As for the structural integrity question, you can drill up to 40% of the center of a load bearing stud per framing code. You cannot drill through horizontal beams and headers. You can drill up to 33% of the center of a horizontal joist.

A secondary note is that the wall between the house and garage is a rated fire wall, so any hole you drill through that wall will need to be completely air sealed with red fire caulk after the cable is installed. The same rule applies if you drill or cut through the garage ceiling if there is living space above the garage.
 
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Old 08-31-18, 09:01 PM
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Thank you so much for responding.


The code is deliberately vague on the definitions around protection and subject to damage. Individual inspectors or your local inspection office will have their own interpretations. We tend to lean toward a more conservative interpretation which would require more protection for exposed cables. Many inspectors would have no qualms about the cable surface mounted on the framing; many would flag it as a violation. You can't know for sure unless you directly ask your local inspector, but if you're just rolling the dice I'd lean toward more protection so you don't have a chance of failed inspection and rework.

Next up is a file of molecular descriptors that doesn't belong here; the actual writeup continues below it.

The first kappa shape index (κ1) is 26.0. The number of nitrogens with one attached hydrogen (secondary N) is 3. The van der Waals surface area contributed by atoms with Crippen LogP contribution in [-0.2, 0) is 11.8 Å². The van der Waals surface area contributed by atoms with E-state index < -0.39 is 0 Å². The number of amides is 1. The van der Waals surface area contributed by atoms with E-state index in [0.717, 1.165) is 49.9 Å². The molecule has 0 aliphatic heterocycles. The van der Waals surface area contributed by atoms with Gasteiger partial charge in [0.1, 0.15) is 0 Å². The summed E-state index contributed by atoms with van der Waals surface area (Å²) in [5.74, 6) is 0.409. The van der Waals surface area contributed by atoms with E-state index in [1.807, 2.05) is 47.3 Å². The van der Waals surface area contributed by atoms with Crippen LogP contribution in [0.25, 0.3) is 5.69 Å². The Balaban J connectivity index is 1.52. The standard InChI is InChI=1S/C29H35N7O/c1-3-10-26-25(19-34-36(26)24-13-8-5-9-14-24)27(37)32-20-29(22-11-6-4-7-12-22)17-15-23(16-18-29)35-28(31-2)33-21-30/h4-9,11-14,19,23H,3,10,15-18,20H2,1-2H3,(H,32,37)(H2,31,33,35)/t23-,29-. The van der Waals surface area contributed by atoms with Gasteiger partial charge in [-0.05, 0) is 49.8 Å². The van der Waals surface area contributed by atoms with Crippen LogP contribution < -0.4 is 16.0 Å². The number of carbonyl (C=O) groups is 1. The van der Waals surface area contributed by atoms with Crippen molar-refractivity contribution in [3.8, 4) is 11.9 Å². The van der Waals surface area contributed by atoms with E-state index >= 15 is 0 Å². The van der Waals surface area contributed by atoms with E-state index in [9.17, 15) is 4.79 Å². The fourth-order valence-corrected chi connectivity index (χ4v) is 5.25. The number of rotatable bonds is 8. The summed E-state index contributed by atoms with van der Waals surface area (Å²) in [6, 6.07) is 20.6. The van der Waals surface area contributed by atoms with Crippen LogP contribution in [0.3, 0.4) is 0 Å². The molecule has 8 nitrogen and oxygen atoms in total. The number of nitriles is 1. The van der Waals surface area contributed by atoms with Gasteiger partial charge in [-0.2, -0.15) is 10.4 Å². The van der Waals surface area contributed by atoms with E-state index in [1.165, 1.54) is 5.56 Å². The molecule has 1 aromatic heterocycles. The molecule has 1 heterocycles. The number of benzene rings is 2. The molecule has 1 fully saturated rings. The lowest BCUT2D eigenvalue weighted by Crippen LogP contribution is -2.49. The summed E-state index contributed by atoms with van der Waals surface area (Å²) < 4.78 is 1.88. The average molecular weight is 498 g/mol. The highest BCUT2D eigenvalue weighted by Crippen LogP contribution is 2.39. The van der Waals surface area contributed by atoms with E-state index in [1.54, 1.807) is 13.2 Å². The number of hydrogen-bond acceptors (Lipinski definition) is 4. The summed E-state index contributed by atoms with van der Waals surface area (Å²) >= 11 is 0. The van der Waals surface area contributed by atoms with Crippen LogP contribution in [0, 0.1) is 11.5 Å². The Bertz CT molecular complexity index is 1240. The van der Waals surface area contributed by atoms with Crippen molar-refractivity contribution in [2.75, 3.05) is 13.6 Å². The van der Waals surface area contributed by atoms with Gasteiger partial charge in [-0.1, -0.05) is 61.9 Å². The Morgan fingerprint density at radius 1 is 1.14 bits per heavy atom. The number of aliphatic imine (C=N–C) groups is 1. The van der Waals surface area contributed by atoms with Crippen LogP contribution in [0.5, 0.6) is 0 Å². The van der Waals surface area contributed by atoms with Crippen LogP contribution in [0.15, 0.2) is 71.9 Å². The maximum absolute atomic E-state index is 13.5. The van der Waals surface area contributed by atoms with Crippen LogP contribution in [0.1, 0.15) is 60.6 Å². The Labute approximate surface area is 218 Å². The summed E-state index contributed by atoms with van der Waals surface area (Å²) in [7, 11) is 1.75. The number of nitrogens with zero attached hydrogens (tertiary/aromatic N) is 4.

Got it. There are several other Romex visible through the celling in this garage so I may go the easy route first and if the inspector says something removing the stapes shouldn't be that hard to re-route the wire.

As for the structural integrity question, you can drill up to 40% of the center of a load bearing stud per framing code. You cannot drill through horizontal beams and headers. You can drill up to 33% of the center of a horizontal joist.
Thanks. I am reading that even if I route through holes in the studs, the code says you should still conceal it a.k.a drywall which I don't really want to do.

A secondary note is that the wall between the house and garage is a rated fire wall, so any hole you drill through that wall will need to be completely air sealed with red fire caulk after the cable is installed. The same rule applies if you drill or cut through the garage ceiling if there is living space above the garage.
I changed it to not drill the hole from drywall but directly on the stud. Does that hole also need to be sealed using fire caulk?